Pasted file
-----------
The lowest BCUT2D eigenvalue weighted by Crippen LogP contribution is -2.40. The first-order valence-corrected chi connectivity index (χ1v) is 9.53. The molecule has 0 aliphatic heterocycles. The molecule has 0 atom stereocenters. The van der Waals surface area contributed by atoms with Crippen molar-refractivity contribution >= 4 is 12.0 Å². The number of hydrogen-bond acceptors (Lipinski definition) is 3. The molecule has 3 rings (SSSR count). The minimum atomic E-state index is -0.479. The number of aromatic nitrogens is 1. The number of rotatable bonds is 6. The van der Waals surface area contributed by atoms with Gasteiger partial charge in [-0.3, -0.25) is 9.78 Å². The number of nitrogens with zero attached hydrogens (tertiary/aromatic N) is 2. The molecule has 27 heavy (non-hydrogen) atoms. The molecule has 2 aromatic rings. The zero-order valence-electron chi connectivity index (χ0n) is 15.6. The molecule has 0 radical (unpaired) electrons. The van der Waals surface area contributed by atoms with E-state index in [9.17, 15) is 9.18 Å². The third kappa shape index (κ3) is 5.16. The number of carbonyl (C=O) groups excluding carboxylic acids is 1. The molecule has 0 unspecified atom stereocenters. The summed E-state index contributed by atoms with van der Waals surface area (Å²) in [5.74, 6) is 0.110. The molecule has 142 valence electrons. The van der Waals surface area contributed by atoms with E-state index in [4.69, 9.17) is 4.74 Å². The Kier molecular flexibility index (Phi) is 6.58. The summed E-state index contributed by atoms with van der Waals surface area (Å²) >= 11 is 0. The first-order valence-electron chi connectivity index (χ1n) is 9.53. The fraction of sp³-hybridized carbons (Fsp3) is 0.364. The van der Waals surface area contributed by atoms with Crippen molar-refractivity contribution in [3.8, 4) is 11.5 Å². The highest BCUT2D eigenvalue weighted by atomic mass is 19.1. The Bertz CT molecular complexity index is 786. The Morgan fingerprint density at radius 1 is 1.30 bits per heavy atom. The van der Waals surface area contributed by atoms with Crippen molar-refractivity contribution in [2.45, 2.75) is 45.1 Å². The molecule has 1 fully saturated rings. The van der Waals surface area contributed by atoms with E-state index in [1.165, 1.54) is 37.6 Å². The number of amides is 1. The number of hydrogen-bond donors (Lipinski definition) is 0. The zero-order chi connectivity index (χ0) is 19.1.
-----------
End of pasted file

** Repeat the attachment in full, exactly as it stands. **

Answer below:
The lowest BCUT2D eigenvalue weighted by Crippen LogP contribution is -2.40. The first-order valence-corrected chi connectivity index (χ1v) is 9.53. The molecule has 0 aliphatic heterocycles. The molecule has 0 atom stereocenters. The van der Waals surface area contributed by atoms with Crippen molar-refractivity contribution >= 4 is 12.0 Å². The number of hydrogen-bond acceptors (Lipinski definition) is 3. The molecule has 3 rings (SSSR count). The minimum atomic E-state index is -0.479. The number of aromatic nitrogens is 1. The number of rotatable bonds is 6. The van der Waals surface area contributed by atoms with Gasteiger partial charge in [-0.3, -0.25) is 9.78 Å². The number of nitrogens with zero attached hydrogens (tertiary/aromatic N) is 2. The molecule has 27 heavy (non-hydrogen) atoms. The molecule has 2 aromatic rings. The zero-order valence-electron chi connectivity index (χ0n) is 15.6. The molecule has 0 radical (unpaired) electrons. The van der Waals surface area contributed by atoms with E-state index in [9.17, 15) is 9.18 Å². The third kappa shape index (κ3) is 5.16. The number of carbonyl (C=O) groups excluding carboxylic acids is 1. The molecule has 0 unspecified atom stereocenters. The summed E-state index contributed by atoms with van der Waals surface area (Å²) in [5.74, 6) is 0.110. The molecule has 142 valence electrons. The van der Waals surface area contributed by atoms with E-state index in [4.69, 9.17) is 4.74 Å². The Kier molecular flexibility index (Phi) is 6.58. The summed E-state index contributed by atoms with van der Waals surface area (Å²) >= 11 is 0. The first-order valence-electron chi connectivity index (χ1n) is 9.53. The fraction of sp³-hybridized carbons (Fsp3) is 0.364. The van der Waals surface area contributed by atoms with Crippen molar-refractivity contribution in [3.8, 4) is 11.5 Å². The highest BCUT2D eigenvalue weighted by atomic mass is 19.1. The Bertz CT molecular complexity index is 786. The Morgan fingerprint density at radius 1 is 1.30 bits per heavy atom. The van der Waals surface area contributed by atoms with Crippen molar-refractivity contribution in [2.45, 2.75) is 45.1 Å². The molecule has 1 fully saturated rings. The van der Waals surface area contributed by atoms with E-state index in [1.165, 1.54) is 37.6 Å². The number of amides is 1. The number of hydrogen-bond donors (Lipinski definition) is 0. The zero-order chi connectivity index (χ0) is 19.1.